Colourful fabrics lead to murky waters

The textile printing cluster at Sanganer near Jaipur presents a Catch-22 situation on the right to pollution free water versus the right to livelihoods.
17 Aug 2015
0 mins read
Bleaching, dyeing and printing of cottons causes water pollution at Sanganer
Bleaching, dyeing and printing of cottons causes water pollution at Sanganer

Amanishah nallah flowing through Sanganer, a town located 15 kms from Jaipur, is getting murkier by the day as the the textile hand printing industry in the area is getting more prosperous. The craft of printing colourful ethnic designs on a cotton base using natural vegetable-based dyes is centuries old. An artisan notes, “Fabric from Sanganer was exported to Europe and Africa since the 14th and 15th century AD”. These ethnic designs and the usage of eco friendly dyes are a rage in Western countries and much of the products made here are for export. Apart from this, the industrial cluster also caters to the Indian mass market which consumes utility products such as bedspreads and casual wear dress material from here.

Textile mills pollute the waters

Conventional hand block printing involved printing the impression through small carved wooden blocks onto the fabric, one after the other. This laborious process gave way to screen printing in the 1960s, which tried to piggy back on the reputation of block printing. Screen printing was a cost effective, mechanical and faster way of printing by using synthetic dyes and chemicals for bleaching. “The block printing industry too followed suit in some cases. They also resorted to using synthetic dyes and chemicals”, says Om Prakash who owns a screen printing unit in the area. The effluents from these industrial units were released untreated into the nallahs causing water pollution.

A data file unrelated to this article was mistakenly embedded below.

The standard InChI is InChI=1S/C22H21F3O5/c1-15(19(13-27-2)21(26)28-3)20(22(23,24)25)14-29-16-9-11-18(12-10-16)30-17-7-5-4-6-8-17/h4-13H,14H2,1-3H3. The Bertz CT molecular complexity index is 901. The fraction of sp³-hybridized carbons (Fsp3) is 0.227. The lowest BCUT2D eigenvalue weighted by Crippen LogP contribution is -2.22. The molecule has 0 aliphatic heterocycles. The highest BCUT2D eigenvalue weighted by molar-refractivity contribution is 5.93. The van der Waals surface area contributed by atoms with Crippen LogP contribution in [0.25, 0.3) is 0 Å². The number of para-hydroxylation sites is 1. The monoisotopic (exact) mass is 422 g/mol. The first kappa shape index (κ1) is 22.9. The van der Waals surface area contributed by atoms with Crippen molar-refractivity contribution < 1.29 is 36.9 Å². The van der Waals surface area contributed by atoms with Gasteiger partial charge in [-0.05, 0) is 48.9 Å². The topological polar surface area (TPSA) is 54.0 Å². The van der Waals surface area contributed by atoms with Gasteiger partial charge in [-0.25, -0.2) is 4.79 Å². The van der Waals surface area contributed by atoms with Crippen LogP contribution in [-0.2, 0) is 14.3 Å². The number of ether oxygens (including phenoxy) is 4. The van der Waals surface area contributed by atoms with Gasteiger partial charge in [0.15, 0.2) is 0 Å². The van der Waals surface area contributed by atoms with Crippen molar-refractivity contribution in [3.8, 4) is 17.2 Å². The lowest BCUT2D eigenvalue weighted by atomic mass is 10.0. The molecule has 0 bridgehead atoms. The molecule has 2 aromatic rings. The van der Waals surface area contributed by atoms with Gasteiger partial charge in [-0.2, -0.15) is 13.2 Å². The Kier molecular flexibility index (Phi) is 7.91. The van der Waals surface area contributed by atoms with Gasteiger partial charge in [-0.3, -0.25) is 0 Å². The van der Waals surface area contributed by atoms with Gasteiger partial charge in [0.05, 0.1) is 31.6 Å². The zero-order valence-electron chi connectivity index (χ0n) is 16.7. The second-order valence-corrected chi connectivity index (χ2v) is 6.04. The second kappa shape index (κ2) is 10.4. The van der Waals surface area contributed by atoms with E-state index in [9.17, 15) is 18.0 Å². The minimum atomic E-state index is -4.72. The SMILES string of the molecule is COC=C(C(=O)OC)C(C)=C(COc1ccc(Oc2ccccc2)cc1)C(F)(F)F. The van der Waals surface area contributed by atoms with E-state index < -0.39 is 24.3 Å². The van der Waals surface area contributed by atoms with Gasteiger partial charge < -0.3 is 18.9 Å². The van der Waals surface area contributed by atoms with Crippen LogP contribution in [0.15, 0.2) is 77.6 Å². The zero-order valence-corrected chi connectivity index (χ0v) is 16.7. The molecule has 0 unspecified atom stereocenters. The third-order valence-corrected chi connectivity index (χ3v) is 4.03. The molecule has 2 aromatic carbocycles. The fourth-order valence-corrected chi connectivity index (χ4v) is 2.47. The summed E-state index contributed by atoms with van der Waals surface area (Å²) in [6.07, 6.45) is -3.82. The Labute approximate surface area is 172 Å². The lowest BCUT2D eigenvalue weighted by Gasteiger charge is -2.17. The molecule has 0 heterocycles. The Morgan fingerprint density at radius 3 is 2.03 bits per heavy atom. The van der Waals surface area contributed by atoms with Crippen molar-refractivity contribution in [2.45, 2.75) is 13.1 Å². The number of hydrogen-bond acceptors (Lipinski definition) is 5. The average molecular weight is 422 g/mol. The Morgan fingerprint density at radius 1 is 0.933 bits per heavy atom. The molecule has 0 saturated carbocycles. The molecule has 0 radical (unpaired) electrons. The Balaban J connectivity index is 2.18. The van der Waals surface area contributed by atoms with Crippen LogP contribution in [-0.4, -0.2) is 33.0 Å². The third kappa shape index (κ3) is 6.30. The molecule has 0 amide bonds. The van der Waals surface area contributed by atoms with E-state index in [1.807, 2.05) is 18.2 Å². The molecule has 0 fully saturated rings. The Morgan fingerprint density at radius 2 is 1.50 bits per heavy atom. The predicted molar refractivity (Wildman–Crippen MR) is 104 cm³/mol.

At the beginning of the printing cycle, the fabric is washed by local washerwomen (dhobis) in community washing areas (ghats).  “Washing the fabric in the water from the nallahs here gives it amazing shine”, an artisan says.